Posing as a cattle farmer and mining entrepreneur, “Mr. Smith” and his sons rented a secluded log house in the Maryland hills, just across the Potomac River from Harpers Ferry. Having established a forward post, he needed a staging area where he could safely receive men and weapons.
So Kagi, under the alias “John Henrie,” found lodging in Chambersburg, Pennsylvania, a rail hub just north of the Mason-Dixon Line. In the weeks that followed, “Mr. Henrie” and “Mr. Smith” exchanged frequent letters filled with opaque discussion of “mining tools,” “freight” and “hands to work on the job.”
This was code for guerrillas and guns, as well as the 1,000 pikes Brown planned to put in the hands of freed slaves. In August, heavy boxes labeled “Hardware + Castings” began arriving by rail at Chambersburg and were transported by wagon to Brown’s Maryland hideout. “Hands,” including five black fighters, one of them a fugitive slave, also made their way quietly south.
Women as Lookouts
Brown’s teenage daughter and daughter-in-law joined the band, to act as lookouts and camouflage. When neighbors or passers-by approached the log house in Maryland, the teenagers met them on the porch and played the part of “Smith” family farm women, while the men huddled out of view in the attic.
As the summer wore on, however, Brown was once again plagued by business problems. His eldest son, “John Smith,” head of the Ohio branch, misunderstood his father’s “mining schedule” and was slow forwarding material and manpower. High freight bills, and the cost of sustaining people during the delay, exhausted the money Brown had raised that spring in expectation of quickly launching his campaign. “I begin to be apprehensive of getting into a tight spot for want of a little more funds,” he wrote in August, sounding very much like the strapped businessman of old.
By early autumn, Brown had to borrow $40 from one of his men. He still needed more fighters, but couldn’t afford to wait any longer. “We have not $5 left, and the men must be given work or they will find it themselves,” Kagi wrote on Oct. 10. The Secret Six, weary of Brown’s repeated delays and demands for money, were tapped out. They also dispatched a young Bostonian, Francis Meriam, “to look into matters a little for the stockholders,” wrote Franklin Sanborn, the lead organizer of the Six.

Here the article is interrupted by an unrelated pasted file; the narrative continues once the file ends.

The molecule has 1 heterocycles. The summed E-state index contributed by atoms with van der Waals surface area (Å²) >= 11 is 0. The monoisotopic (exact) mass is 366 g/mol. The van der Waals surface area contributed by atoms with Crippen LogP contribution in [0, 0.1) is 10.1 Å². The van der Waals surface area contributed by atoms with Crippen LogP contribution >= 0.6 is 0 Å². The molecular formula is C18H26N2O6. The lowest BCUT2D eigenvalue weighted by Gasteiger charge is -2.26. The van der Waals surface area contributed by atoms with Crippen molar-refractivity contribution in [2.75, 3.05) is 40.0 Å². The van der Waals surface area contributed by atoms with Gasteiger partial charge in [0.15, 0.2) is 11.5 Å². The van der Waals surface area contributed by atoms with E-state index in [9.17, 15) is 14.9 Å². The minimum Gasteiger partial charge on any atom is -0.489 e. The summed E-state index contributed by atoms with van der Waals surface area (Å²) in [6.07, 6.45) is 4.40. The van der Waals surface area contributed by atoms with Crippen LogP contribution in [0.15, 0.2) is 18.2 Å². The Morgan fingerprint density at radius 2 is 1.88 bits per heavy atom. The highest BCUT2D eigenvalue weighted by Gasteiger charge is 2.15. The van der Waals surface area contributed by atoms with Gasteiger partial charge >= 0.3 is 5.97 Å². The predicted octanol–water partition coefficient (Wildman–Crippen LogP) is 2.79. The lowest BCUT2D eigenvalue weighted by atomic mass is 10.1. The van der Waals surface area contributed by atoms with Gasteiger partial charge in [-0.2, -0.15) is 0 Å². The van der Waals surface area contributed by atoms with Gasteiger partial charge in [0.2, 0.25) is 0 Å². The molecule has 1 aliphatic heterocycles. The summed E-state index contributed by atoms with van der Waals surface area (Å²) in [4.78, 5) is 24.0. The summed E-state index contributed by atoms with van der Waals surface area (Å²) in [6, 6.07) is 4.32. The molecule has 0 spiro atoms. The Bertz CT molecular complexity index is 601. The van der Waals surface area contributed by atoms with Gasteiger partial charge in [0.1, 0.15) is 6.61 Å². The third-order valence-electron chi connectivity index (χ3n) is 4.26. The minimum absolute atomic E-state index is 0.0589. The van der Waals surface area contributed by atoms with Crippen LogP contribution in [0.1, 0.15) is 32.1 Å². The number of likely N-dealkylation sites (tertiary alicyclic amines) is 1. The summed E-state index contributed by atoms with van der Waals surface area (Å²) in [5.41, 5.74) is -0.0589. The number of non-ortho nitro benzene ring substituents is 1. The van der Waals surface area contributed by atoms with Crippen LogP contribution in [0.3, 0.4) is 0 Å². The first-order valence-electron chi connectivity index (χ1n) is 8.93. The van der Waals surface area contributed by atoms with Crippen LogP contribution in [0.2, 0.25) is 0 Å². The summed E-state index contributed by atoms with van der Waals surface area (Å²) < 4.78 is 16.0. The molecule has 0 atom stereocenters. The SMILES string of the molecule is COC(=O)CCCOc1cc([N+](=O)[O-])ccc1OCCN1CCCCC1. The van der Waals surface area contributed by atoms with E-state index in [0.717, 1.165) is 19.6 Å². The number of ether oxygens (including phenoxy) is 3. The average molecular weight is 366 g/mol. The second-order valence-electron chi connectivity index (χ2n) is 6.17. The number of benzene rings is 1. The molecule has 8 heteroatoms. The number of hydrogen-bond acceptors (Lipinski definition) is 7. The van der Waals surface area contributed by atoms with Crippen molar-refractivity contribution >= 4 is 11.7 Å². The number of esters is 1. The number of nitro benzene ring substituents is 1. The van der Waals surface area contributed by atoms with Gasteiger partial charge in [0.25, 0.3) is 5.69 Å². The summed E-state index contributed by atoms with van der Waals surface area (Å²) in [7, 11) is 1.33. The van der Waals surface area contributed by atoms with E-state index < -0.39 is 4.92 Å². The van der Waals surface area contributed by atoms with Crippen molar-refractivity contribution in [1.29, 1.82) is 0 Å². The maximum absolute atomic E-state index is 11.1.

Meriam had his own mission. Though sickly and one-eyed, he was a militant abolitionist and eager to join Brown’s strike force. He also carried $600 in gold coins he had inherited from his wealthy family. Meriam spent half of it buying ammunition and other supplies for the guerrilla band and gave the rest to Brown, who badly needed it to fund the long campaign he anticipated. On Oct. 13, Sanborn learned from Meriam that “business operations” would at last commence.
To Harpers Ferry
Brown made final preparations for his attack and wrote his impoverished family in upstate New York. “Perhaps you can keep your animals in good condition through the winter on potatoes mostly, much cheaper than any other feed.” Then, on the night of Oct. 16, Brown put on the cap he’d worn in Bleeding Kansas and climbed aboard a horse-drawn wagon loaded with pikes, pine torches and gunpowder. Eighteen men, armed with rifles and revolvers, fell in behind.
“Come, boys!” Brown called out, leading the wagon away from the log hideout and onto the road to Harpers Ferry. In a few hours, they would seize the Virginia town and its massive federal armory, begin freeing slaves and spark a bloody two-day uprising that ended with Brown’s wounding and capture.
But the resilient abolitionist triumphed in defeat. His raid shocked and divided the nation, and his courage and eloquence in captivity made him a martyr and hero to antislavery Northerners. Using business language to the end, Brown wrote his wife from prison that he could “recover all the lost capital” from his many failures by “only hanging a few moments by the neck.”
He did so, on Dec. 2, 1859. Eighteen months later, the Civil War began and Union troops marched into battle singing of John Brown. And in 1863, President Abraham Lincoln issued the Emancipation Proclamation, a measure he once termed “a John Brown raid, on a gigantic scale.”
(Tony Horwitz is the author of “A Voyage Long and Strange,” “Blue Latitudes,” “Confederates in the Attic” and “Baghdad Without a Map.” This is the last in a five-part series excerpted from his new book, “Midnight Rising: John Brown and the Raid That Sparked the Civil War,” to be published Oct. 25 by Henry Holt and Co. The opinions expressed are his own. See Part 1, Part 2, Part 3 and Part 4.)